Air Car invented in 1979 by American Terry Miller
Instead of burning fuel to drive pistons with hot expanding gas, air cars used the expansion of compressed air to drive the pistons. Initially energy is involved in compressing the air, and this is usually done with electricity, but it is still a more environmentally friendly process than that of gasoline cars. Many companies are developing air cars, though they are yet to be released for the public, this is likely to happen in the very near future.
There are a few drawbacks that the air car must overcome before it hits the market big time. When air expands before its compressed state, the engine is cooled and this can encourage icing. Also, in the event of an accident, the compressed air tanks are liable to explode. However, the air certainly has advantages over gasoline-powered cars and other designs for the future not least of which that is cots 20 percent less than a current car. Without a combustion engine, the wear and tear on internal parts is minimal and, with zero harmful emissions, the air car is an attractive design for the next step in car manufacturing.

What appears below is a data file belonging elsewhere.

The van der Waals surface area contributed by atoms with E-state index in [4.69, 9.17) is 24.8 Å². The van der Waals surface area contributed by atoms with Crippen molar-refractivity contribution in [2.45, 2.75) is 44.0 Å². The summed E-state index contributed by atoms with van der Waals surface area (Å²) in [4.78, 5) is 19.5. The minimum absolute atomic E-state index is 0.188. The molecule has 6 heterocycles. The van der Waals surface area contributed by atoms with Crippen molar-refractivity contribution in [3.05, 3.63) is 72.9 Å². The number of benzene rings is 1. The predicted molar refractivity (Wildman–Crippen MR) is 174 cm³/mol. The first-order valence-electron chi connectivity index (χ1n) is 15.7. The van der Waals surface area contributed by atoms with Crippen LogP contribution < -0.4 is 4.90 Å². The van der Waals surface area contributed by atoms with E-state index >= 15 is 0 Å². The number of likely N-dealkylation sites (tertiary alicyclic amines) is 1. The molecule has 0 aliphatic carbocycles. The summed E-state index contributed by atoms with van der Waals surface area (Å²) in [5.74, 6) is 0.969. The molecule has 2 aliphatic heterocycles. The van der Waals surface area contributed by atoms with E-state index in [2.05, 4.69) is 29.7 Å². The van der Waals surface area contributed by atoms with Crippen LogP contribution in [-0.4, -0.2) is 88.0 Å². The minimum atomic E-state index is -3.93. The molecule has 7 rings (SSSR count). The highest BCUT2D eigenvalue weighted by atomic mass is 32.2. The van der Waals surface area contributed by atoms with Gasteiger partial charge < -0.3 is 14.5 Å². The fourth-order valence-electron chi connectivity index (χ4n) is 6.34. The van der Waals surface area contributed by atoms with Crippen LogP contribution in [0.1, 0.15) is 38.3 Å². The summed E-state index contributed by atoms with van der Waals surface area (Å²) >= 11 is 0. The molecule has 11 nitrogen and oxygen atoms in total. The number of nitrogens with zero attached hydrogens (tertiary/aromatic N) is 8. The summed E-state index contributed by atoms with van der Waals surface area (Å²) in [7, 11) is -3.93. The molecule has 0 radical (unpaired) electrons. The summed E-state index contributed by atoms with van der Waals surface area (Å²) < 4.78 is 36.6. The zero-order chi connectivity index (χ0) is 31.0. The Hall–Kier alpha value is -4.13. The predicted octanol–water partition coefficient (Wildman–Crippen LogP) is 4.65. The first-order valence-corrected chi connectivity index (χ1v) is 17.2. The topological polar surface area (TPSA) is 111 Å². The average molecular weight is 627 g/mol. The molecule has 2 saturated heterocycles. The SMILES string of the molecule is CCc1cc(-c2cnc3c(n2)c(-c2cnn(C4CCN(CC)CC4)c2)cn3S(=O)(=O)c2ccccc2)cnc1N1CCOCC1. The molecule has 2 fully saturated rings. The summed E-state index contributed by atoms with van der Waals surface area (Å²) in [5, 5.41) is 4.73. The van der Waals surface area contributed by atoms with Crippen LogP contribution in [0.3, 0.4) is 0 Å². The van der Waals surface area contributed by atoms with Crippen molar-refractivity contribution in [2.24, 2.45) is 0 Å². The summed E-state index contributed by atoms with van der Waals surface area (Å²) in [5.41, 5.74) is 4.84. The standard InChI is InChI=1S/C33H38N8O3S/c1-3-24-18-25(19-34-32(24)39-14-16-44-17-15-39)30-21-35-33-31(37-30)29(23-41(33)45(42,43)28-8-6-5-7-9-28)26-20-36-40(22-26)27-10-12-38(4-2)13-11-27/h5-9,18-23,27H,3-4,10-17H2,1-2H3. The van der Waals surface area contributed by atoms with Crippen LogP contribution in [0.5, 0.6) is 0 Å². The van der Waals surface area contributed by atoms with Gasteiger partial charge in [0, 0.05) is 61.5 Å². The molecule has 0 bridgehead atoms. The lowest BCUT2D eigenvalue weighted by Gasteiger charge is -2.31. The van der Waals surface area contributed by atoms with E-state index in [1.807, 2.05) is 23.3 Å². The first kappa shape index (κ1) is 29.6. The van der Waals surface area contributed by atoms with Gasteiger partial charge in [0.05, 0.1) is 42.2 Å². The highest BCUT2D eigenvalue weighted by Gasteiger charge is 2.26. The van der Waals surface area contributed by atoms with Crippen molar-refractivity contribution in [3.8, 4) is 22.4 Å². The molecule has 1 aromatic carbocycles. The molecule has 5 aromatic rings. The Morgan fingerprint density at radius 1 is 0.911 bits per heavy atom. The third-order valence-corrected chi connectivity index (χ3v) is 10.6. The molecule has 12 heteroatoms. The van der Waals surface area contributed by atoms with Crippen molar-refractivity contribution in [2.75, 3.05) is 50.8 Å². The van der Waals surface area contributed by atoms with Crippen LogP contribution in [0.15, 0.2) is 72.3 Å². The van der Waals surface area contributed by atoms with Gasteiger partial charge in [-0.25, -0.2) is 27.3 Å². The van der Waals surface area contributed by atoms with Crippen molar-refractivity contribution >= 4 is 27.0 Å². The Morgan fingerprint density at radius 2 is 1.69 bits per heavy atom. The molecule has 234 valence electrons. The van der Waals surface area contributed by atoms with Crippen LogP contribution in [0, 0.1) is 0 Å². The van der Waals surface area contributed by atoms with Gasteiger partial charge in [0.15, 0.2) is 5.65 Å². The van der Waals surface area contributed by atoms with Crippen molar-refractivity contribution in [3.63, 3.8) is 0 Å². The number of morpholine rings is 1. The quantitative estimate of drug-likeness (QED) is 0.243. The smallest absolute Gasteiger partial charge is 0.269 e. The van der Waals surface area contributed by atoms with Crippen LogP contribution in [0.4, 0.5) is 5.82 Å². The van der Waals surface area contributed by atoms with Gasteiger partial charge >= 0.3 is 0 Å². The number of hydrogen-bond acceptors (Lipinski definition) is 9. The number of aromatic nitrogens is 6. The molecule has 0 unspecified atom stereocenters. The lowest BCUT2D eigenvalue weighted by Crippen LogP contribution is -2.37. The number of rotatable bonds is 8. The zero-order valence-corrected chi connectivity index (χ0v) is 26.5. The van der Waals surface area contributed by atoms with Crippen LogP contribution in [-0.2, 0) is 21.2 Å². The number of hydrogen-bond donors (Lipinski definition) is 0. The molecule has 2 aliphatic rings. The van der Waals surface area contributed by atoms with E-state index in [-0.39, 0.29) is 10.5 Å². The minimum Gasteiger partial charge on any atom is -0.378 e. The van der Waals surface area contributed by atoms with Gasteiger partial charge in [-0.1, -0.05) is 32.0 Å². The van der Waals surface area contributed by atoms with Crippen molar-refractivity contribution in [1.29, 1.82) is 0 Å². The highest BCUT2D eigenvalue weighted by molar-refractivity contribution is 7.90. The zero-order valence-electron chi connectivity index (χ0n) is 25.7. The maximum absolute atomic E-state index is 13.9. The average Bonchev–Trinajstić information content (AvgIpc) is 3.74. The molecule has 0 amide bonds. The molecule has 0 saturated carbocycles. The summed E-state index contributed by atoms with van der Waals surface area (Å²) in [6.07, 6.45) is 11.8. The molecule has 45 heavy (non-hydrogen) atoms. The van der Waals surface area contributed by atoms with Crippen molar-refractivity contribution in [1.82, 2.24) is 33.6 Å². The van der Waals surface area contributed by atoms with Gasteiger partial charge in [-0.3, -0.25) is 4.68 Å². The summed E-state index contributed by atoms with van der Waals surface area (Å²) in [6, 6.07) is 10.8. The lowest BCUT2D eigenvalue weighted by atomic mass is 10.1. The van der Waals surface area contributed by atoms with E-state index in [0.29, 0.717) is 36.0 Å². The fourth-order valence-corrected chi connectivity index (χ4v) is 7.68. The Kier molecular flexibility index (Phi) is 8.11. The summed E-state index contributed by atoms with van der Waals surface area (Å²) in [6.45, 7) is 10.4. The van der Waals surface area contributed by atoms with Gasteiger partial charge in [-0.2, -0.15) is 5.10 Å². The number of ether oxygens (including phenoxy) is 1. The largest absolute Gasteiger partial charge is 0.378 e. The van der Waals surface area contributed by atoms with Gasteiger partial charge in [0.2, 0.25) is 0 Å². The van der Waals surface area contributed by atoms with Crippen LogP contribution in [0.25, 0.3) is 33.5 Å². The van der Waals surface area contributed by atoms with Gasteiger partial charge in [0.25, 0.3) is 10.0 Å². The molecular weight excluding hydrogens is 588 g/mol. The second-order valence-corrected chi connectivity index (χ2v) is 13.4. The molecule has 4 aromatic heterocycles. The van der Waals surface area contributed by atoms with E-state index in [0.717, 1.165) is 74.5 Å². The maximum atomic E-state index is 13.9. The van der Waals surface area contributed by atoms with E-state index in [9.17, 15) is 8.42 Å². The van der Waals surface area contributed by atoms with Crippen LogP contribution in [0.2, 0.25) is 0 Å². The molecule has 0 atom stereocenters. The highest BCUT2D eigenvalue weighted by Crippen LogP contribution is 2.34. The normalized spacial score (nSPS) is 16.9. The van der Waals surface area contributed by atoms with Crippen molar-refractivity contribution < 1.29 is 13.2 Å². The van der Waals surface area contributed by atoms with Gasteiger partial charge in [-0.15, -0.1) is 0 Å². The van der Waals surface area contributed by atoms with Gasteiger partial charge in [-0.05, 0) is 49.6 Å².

Even with its low maintenance costs, the air car is arguably still the underdog in the race for the next generation of cars. Fuel cell and hydrogen-based models, as well as various hybrid designs, are ahead in the running, but as none of these have hit the commercial market yet, the top design for the future of the car is still to be decided.
2007, Tata Motors introduced the MDI CityCat developed by Guy Nègre as the first commercial air car. As of 2009, two more models of MDI air cars have been showcased.